As a corporate attorney who has worked with many small business owners, I see all kinds of deals come across my desk. I never like to kill deals, but sometimes I have no choice but to advise a client not to move forward. Here’s an example.
At a conference where I was speaking, I was approached by a business owner who was doing pretty well with a local pest control business he had built up over time. One of his main competitors wanted to retire and asked him if he would like to buy his business. It was an enticing offer that would nearly double his client base. But despite his track record and experience, he wasn’t having success borrowing the cash he needed for the down payment the seller demanded. He didn’t have enough equity in his home, and there was little collateral in the new business to pledge.
So he started digging deeper and came across a company that told him he could use the funds in his individual retirement account to buy the business. Rather than having to cash in his IRA, and pay taxes as well as an early withdrawal penalty, he could move the money into a self-directed IRA, which could then purchase the business. He asked me what I thought of this approach. Unfortunately I had to burst his bubble.
To understand why, some background is in order. IRAs, as most people know, can offer significant tax deferrals, allowing retirement accounts to grow tax-deferred or tax-free over time. IRAs can also offer asset protection. If you must file for bankruptcy, the money in your IRA is usually protected from creditors.
The problem with using an IRA to make an investment that directly benefits you, however, is that it runs afoul of Internal Revenue Sercice rules against “prohibited transactions.”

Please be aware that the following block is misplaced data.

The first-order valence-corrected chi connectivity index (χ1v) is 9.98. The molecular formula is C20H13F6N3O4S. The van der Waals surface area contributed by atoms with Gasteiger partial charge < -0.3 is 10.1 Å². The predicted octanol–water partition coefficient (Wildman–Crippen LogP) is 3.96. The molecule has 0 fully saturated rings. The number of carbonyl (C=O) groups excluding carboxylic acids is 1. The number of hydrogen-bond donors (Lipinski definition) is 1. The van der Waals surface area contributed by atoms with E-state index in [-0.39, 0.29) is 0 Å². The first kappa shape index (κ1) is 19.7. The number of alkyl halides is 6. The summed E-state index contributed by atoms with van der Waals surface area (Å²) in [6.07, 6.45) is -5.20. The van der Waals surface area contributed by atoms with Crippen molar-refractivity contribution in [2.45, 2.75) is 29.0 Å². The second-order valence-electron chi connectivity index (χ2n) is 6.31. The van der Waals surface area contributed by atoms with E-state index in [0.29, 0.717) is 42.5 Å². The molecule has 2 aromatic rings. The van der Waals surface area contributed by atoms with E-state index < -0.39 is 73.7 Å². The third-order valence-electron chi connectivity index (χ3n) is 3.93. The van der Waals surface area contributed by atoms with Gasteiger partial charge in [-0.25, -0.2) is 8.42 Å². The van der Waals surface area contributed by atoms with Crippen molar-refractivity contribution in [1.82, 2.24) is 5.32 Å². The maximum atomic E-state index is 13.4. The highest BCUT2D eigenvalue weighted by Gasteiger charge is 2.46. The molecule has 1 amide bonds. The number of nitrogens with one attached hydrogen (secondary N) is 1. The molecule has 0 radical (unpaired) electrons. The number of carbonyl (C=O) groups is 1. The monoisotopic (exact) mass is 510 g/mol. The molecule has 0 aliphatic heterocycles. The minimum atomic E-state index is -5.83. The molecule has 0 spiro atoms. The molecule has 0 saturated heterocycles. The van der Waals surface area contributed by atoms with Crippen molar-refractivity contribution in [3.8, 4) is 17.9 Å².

On the surface it doesn’t make sense that you can’t use your IRA funds for any investment you choose. While Congress can borrow against the Social Security Trust Fund for unrelated purposes, it has expressly prohibited us from doing the same with our IRAs. However, when you take into account that the Social Security system is rapidly running out of money, it’s apparent that Congress is hoping investors will be more careful with their retirement funds than they have been with ours.
A recent Florida bankruptcy case illustrates the danger of using your IRA in a prohibited transaction. The owner of a self-directed IRA borrowed money from the account to pay off a mortgage on a property he later sold. This self-dealing (using the IRA to benefit him in a separate real estate deal) was deemed a prohibited transaction. As such, his IRA asset protection was lost and creditors were able to reach his retirement funds (which normally would be protected from creditors) and take his entire retirement account.
But it gets worse. Due to the self-dealing, his entire IRA account became taxable. He lost both the tax benefits of the IRA and the asset protection through one simple transaction.
What do you need to know here?
Literally hundreds of firms are encouraging retirement account holders to engage in prohibited transactions. Self-directed IRAs are being promoted as a way for entrepreneurs to buy franchises or other businesses or to raise capital for their existing firms. These sales pitches can appear quite sophisticated and legitimate. They have a strong incentive to sell you on the idea, since they charge thousands of dollars to show you how to use your self-directed IRA to invest in a business. What they don’t tell you is that you’ll leave your IRA completely exposed to creditors and the IRS.
These firms may provide you with convincing “proof” that their approach is legal. In another client’s case, he gave me a copy of an IRS letter the firm had given him to supposedly prove its approach was on the up and up. But that letter had to do with a completely unrelated transaction and in no way backed up the claims. (It’s important to understand that these opinion letters apply only to a specific situation.) Fortunately he had me review the deal before he moved forward, and I was able to help him avoid disaster.
The IRS is just starting to investigate these scams. And while running a business is stressful, triggering an IRS investigation is even worse. If you are thinking of using your IRA or other retirement funds to invest in a business, don’t just rely on the opinion of a firm that has something to sell you. Get advice from your tax professional or attorney, even if they can’t give you the answer you want to hear.